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    I'm not clear why you don't simply use an array of pointers. Aren't regular ptr addresses what you want?

  4. #4
    C++まいる!Cをこわせ! Elysia's Avatar
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    There is not function called System either.
    Only system.
    Quote Originally Posted by Adak View Post
    io.h certainly IS included in some modern compilers. It is no longer part of the standard for C, but it is nevertheless, included in the very latest Pelles C versions.
    Quote Originally Posted by Salem View Post
    You mean it's included as a crutch to help ancient programmers limp along without them having to relearn too much.

    Outside of your DOS world, your header file is meaningless.

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    Quote Originally Posted by saeculum View Post

    Some questions you might want to try answering:
    1. Why are you using the size of the ascii_table to parse the string data.
    2. Is the function parameter correct - expecting a single character?
    3. Is the function return value really meant to be a character - if so why are you printing a string in main.
    4. '0x99' refers to a character (http://www.ieee.li/computer/ascii.htm

    Apologies if this isn't very helpful.

    1. I just want it cycle through numbers 0-9 for each decimal place. I don't want it to loop more than the number of digits in the original int value.

    2. I want it to convert one character at a time within the function. This is so I can just do a SPI_WRITE for each address within the function itself. This will be implemented later.

    3. This is just an arbitrary statement. I wanted to see what the output of the string is.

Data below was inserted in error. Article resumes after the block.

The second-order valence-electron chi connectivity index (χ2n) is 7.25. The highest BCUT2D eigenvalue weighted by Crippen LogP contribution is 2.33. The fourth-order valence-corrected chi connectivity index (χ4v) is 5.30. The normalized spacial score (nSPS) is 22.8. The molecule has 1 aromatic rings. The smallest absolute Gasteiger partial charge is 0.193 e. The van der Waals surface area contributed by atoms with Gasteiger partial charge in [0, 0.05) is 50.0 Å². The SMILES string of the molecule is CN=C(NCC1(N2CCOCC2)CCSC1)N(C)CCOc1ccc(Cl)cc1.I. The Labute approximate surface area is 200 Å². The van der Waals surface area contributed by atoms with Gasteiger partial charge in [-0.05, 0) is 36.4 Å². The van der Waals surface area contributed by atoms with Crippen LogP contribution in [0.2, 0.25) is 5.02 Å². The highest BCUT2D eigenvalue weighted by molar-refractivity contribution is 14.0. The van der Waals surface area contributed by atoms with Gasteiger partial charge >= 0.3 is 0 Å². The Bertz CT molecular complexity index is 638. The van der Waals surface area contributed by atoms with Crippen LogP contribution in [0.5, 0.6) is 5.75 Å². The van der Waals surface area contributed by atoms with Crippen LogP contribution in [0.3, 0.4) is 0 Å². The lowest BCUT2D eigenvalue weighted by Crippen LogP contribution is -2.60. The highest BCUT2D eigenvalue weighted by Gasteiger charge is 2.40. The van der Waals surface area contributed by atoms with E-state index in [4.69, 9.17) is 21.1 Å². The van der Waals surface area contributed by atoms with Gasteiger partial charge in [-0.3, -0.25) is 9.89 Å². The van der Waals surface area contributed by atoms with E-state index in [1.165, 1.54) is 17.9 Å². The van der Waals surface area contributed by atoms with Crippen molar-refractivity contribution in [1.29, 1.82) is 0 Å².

4. These aren't the real ASCII characters, this chip I am using has a different address associated with each number. For instance 7, is actually 0x07.

  6. #6
    C++ Witch laserlight's Avatar
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    I am a little confused. Why not state what is the expected input and the corresponding expected output?
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    Quote Originally Posted by Adak View Post
    I'm not clear why you don't simply use an array of pointers. Aren't regular ptr addresses what you want?
    I have very limited experience working with pointers. Is the address associated with an integer match to that of the table of ascii_table[] and charcodetable[]? If so, it would be much simpler to just output the pointer address.

  8. #8
    CSharpener vart's Avatar
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    Quote Originally Posted by bommy View Post
    I have very limited experience working with pointers. Is the address associated with an integer match to that of the table of ascii_table[] and charcodetable[]? If so, it would be much simpler to just output the pointer address.
    what is acii_table which addresses you want to get?

    could you show several inputs and coresponding outputs you want to receive?
    The first 90% of a project takes 90% of the time,
    the last 10% takes the other 90% of the time.

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    I have attached the figure that contains where the characters are stored on the MAX7456 On screen display chip.
    [img=http://img254.imageshack.us/img254/3286/cforum.th.jpg]

    I must take an integer say 1234 and convert it to 0x01 then 0x02, then 0x03, and 0x04 (hex values) to output to the display registers on the MAX7456. I would then output the hex value 0x01 to the DISPLAY_DATA_IN register and another character placement register. Once 1 is outputted to the screen, then put 0x02 in the DISPLAY_DATA_IN register and then increment the character placement register.